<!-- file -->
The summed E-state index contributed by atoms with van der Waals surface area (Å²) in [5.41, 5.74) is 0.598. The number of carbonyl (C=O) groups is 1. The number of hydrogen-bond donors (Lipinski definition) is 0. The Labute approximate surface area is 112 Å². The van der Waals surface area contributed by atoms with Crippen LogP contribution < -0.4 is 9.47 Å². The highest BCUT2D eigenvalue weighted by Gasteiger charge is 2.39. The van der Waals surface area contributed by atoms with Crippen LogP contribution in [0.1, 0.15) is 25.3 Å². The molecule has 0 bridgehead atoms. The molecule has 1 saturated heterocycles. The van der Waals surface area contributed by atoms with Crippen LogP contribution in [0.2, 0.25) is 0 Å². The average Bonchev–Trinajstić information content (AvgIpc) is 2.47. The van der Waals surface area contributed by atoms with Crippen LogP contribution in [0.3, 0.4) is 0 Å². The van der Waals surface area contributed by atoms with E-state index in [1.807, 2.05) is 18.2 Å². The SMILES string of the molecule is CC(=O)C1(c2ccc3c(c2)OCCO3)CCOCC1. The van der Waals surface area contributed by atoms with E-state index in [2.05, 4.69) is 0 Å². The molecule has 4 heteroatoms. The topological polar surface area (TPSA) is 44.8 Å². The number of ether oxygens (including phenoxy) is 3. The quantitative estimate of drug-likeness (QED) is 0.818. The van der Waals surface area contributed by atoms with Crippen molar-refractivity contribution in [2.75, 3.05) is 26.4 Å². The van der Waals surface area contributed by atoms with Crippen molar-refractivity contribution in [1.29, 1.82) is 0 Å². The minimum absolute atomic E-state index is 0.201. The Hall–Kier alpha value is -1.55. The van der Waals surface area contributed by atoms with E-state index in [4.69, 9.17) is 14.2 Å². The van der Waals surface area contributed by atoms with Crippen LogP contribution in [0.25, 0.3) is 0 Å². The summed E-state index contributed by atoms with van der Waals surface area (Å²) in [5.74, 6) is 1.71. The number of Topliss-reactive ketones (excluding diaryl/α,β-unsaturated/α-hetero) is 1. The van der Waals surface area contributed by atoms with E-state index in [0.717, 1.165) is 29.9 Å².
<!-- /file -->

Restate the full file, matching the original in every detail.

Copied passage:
The summed E-state index contributed by atoms with van der Waals surface area (Å²) in [5.41, 5.74) is 0.598. The number of carbonyl (C=O) groups is 1. The number of hydrogen-bond donors (Lipinski definition) is 0. The Labute approximate surface area is 112 Å². The van der Waals surface area contributed by atoms with Crippen LogP contribution < -0.4 is 9.47 Å². The highest BCUT2D eigenvalue weighted by Gasteiger charge is 2.39. The van der Waals surface area contributed by atoms with Crippen LogP contribution in [0.1, 0.15) is 25.3 Å². The molecule has 0 bridgehead atoms. The molecule has 1 saturated heterocycles. The van der Waals surface area contributed by atoms with Crippen LogP contribution in [0.2, 0.25) is 0 Å². The average Bonchev–Trinajstić information content (AvgIpc) is 2.47. The van der Waals surface area contributed by atoms with Crippen LogP contribution in [0.3, 0.4) is 0 Å². The van der Waals surface area contributed by atoms with E-state index in [1.807, 2.05) is 18.2 Å². The SMILES string of the molecule is CC(=O)C1(c2ccc3c(c2)OCCO3)CCOCC1. The van der Waals surface area contributed by atoms with E-state index in [2.05, 4.69) is 0 Å². The molecule has 4 heteroatoms. The topological polar surface area (TPSA) is 44.8 Å². The number of ether oxygens (including phenoxy) is 3. The quantitative estimate of drug-likeness (QED) is 0.818. The van der Waals surface area contributed by atoms with Crippen molar-refractivity contribution in [2.75, 3.05) is 26.4 Å². The van der Waals surface area contributed by atoms with Crippen molar-refractivity contribution in [1.29, 1.82) is 0 Å². The minimum absolute atomic E-state index is 0.201. The Hall–Kier alpha value is -1.55. The van der Waals surface area contributed by atoms with E-state index in [4.69, 9.17) is 14.2 Å². The van der Waals surface area contributed by atoms with Crippen LogP contribution in [0.25, 0.3) is 0 Å². The summed E-state index contributed by atoms with van der Waals surface area (Å²) in [5.74, 6) is 1.71. The number of Topliss-reactive ketones (excluding diaryl/α,β-unsaturated/α-hetero) is 1. The van der Waals surface area contributed by atoms with E-state index in [0.717, 1.165) is 29.9 Å².